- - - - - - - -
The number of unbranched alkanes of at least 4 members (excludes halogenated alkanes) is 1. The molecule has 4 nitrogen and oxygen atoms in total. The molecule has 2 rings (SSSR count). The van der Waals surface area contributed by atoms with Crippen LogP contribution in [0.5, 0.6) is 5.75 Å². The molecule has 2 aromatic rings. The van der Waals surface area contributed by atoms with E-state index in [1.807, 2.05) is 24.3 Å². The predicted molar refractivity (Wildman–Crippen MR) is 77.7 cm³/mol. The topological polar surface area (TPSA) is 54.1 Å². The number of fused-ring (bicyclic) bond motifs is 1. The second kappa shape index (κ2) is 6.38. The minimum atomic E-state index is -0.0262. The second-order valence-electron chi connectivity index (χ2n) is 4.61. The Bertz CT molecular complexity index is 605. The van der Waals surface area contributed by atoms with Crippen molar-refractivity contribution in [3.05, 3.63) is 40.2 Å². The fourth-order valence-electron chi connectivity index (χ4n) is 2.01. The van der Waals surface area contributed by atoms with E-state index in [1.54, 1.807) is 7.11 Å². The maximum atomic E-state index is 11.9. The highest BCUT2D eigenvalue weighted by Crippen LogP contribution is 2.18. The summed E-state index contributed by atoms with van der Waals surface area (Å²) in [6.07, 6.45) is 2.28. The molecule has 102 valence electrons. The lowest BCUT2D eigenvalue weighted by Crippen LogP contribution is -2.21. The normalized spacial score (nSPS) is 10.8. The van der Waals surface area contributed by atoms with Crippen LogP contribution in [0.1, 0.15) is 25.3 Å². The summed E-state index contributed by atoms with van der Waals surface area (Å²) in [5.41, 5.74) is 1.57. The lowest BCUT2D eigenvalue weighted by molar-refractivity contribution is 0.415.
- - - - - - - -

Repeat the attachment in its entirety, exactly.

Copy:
The number of unbranched alkanes of at least 4 members (excludes halogenated alkanes) is 1. The molecule has 4 nitrogen and oxygen atoms in total. The molecule has 2 rings (SSSR count). The van der Waals surface area contributed by atoms with Crippen LogP contribution in [0.5, 0.6) is 5.75 Å². The molecule has 2 aromatic rings. The van der Waals surface area contributed by atoms with E-state index in [1.807, 2.05) is 24.3 Å². The predicted molar refractivity (Wildman–Crippen MR) is 77.7 cm³/mol. The topological polar surface area (TPSA) is 54.1 Å². The number of fused-ring (bicyclic) bond motifs is 1. The second kappa shape index (κ2) is 6.38. The minimum atomic E-state index is -0.0262. The second-order valence-electron chi connectivity index (χ2n) is 4.61. The Bertz CT molecular complexity index is 605. The van der Waals surface area contributed by atoms with Crippen molar-refractivity contribution in [3.05, 3.63) is 40.2 Å². The fourth-order valence-electron chi connectivity index (χ4n) is 2.01. The van der Waals surface area contributed by atoms with E-state index in [1.54, 1.807) is 7.11 Å². The maximum atomic E-state index is 11.9. The highest BCUT2D eigenvalue weighted by Crippen LogP contribution is 2.18. The summed E-state index contributed by atoms with van der Waals surface area (Å²) in [6.07, 6.45) is 2.28. The molecule has 102 valence electrons. The lowest BCUT2D eigenvalue weighted by Crippen LogP contribution is -2.21. The normalized spacial score (nSPS) is 10.8. The van der Waals surface area contributed by atoms with Crippen LogP contribution in [0.1, 0.15) is 25.3 Å². The summed E-state index contributed by atoms with van der Waals surface area (Å²) in [5.41, 5.74) is 1.57. The lowest BCUT2D eigenvalue weighted by molar-refractivity contribution is 0.415.